Using the internet is a necessity in today’s modern world. As Americans grow more tech savvy, more people have grown to utilize the internet to find learning opportunities.
How Do You Make Individual Connections To Your Students Via Online Learning
One of the most crucial ways we are able to connect with our students online, after all, is by having them participate in our activities outside of the classroom. Community service is a great example. Our Co-ED office participates in an annual service event each spring, “Giving Tuesday.” We participate in the event as a group because we want our students to know about it, and also because we want them to be committed to participate in the event and to benefit from the service opportunities that this event offers. Many of our classes have a video feed available for participants to watch online, so they can get a feel for the event and get a step-by-step overview of the volunteer opportunities available.
Other than continuing to expand our courses via- platform with an open platform mentality, how do we continually do everything we can to interact and interact with our students? What can we do to better connect with them after school? And, once they leave our doors?
All that said, if we can’t directly connect with our students online, there are other ways to get our word out and promote more online learning. One of the most effective methods we’ve found thus far is social media. Social media is the perfect place to communicate and promote our online programs, so we do utilize it here at Co-ED.
Take a look at our Twitter account for example. We can publish announcements and updates regarding online learning with frequency and efficiency.
Another piece of our social media strategy involves letting our students know that we have work from our teacher. Our tweets occasionally tell students where we have teachers engaged online, and we can link students to assignments they can use to gain study support, reinforce their lesson learning, and provide further social connections.
We’ve also used peer reviews and created a “brain dump” to help our students learn more about topics they’re interested in, allowing them to benefit from it from an early age. The “brain dump” provides an easy way for students to ask questions about topics they’re interested in without them having to go to the trouble of seeking answers from a teacher or asking their parents, who may just not be interested in the subject. And, instead of one teacher teaching them everything they need to know about the subject, they can be more aware and direct in their questions and request teacher involvement. This method is effective. We’ve had a few students request the “brain dump” as a way to gauge if they are indeed interested in pursuing online learning.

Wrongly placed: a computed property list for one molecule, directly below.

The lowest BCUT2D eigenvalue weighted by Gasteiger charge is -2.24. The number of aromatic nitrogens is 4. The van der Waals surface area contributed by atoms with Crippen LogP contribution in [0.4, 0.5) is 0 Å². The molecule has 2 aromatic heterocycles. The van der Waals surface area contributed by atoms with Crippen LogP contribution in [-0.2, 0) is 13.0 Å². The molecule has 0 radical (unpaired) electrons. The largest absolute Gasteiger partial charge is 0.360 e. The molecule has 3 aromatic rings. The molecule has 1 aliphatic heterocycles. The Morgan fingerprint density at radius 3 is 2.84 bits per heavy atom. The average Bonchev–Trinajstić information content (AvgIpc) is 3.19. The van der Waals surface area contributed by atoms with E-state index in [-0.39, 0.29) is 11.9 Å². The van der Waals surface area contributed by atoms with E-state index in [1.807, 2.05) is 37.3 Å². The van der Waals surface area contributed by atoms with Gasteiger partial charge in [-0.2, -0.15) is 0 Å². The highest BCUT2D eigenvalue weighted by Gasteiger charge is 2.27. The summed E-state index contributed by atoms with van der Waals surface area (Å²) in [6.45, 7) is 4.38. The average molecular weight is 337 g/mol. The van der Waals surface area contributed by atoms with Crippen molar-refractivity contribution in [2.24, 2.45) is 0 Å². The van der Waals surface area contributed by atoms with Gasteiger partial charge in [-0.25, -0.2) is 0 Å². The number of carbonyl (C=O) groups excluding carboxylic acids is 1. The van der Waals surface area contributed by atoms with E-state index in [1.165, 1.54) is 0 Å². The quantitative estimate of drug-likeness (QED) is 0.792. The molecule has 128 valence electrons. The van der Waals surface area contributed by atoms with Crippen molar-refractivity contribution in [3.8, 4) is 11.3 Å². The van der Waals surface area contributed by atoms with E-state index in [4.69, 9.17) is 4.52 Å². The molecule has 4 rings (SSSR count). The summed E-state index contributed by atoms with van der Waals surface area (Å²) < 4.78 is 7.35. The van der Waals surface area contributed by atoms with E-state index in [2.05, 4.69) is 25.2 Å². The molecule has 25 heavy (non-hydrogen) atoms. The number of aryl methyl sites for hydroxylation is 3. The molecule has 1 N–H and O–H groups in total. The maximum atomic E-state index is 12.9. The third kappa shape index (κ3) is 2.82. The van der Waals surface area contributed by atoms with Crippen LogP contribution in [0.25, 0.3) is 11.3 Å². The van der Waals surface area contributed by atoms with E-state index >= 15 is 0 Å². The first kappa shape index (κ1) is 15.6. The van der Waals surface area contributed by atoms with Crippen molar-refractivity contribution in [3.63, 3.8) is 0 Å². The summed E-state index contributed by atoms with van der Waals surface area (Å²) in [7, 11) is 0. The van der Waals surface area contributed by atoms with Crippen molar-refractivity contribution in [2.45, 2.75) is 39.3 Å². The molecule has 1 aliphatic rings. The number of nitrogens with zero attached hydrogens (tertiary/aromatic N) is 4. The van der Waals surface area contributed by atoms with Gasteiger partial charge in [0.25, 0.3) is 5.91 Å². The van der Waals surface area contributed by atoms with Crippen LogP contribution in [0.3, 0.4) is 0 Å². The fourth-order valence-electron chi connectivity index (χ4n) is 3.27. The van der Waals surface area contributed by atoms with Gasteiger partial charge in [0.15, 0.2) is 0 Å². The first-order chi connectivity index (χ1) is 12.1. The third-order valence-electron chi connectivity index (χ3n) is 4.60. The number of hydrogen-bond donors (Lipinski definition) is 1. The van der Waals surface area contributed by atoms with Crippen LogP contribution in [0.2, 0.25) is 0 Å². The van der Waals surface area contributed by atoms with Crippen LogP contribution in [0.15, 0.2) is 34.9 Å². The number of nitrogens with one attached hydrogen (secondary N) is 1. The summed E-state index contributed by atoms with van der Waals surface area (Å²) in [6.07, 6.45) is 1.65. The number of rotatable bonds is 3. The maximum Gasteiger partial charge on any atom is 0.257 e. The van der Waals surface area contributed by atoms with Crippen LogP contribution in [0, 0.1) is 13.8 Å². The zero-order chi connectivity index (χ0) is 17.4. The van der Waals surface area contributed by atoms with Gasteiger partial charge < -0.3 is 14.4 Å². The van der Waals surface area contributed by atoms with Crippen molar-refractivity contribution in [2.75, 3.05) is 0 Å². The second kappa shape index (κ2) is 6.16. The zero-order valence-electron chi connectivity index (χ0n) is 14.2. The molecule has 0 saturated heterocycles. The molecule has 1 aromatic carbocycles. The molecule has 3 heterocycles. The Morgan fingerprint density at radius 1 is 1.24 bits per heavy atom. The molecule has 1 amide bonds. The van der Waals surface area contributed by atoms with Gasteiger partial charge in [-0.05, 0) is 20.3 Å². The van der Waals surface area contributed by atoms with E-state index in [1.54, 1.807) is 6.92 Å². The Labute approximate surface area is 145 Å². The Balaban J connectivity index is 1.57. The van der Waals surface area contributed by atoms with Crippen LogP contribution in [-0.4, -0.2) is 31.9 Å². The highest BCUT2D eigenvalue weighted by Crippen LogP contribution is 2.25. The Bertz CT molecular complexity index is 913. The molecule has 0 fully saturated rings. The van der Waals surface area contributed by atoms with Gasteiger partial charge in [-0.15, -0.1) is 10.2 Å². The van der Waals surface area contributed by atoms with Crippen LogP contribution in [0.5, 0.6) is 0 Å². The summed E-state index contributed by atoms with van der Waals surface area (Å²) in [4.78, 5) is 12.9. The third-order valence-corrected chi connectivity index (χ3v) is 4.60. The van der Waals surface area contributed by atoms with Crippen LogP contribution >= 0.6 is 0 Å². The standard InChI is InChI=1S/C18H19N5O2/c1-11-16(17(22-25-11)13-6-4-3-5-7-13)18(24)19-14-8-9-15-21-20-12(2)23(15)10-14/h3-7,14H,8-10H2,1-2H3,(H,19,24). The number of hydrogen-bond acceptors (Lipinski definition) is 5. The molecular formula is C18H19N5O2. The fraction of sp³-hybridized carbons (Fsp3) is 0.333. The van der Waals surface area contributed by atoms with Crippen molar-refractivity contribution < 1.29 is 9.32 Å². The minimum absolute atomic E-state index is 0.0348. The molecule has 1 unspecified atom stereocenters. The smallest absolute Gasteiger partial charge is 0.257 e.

The co-ed family literacy program we co-hosted last summer was also a nice example of how we can talk to students through video chats and conferences. In particular, we participated in a conference call to discuss topics regarding summer activities, such as parent-teacher conferences, back-to-school events, and family literacy, leading to more frequent video chats with students and their parents.
Another way we bring virtual learning into the classroom is by letting students discover what’s available to them online by walking into a classroom, clicking on a tool or activity on the computer and just knowing that they can access it now. We’ve even streamed a four-hour-long football game live through Google TV on our campus. This was our first experience with a multichannel virtual event, and we decided that it would be more effective to switch gears and aim for a “day at the ball game” type of event rather than a really large game. The idea was to involve students in authentic learning activities instead of pushing an online experience down their throats. This helped to build their interest and enthusiasm for what is already available online, and also developed a deeper connection between our students and our Co-Ed program. In addition, they had a true “sport-enthusiast” experience, seeing first-hand their favorite sports from their own perspective.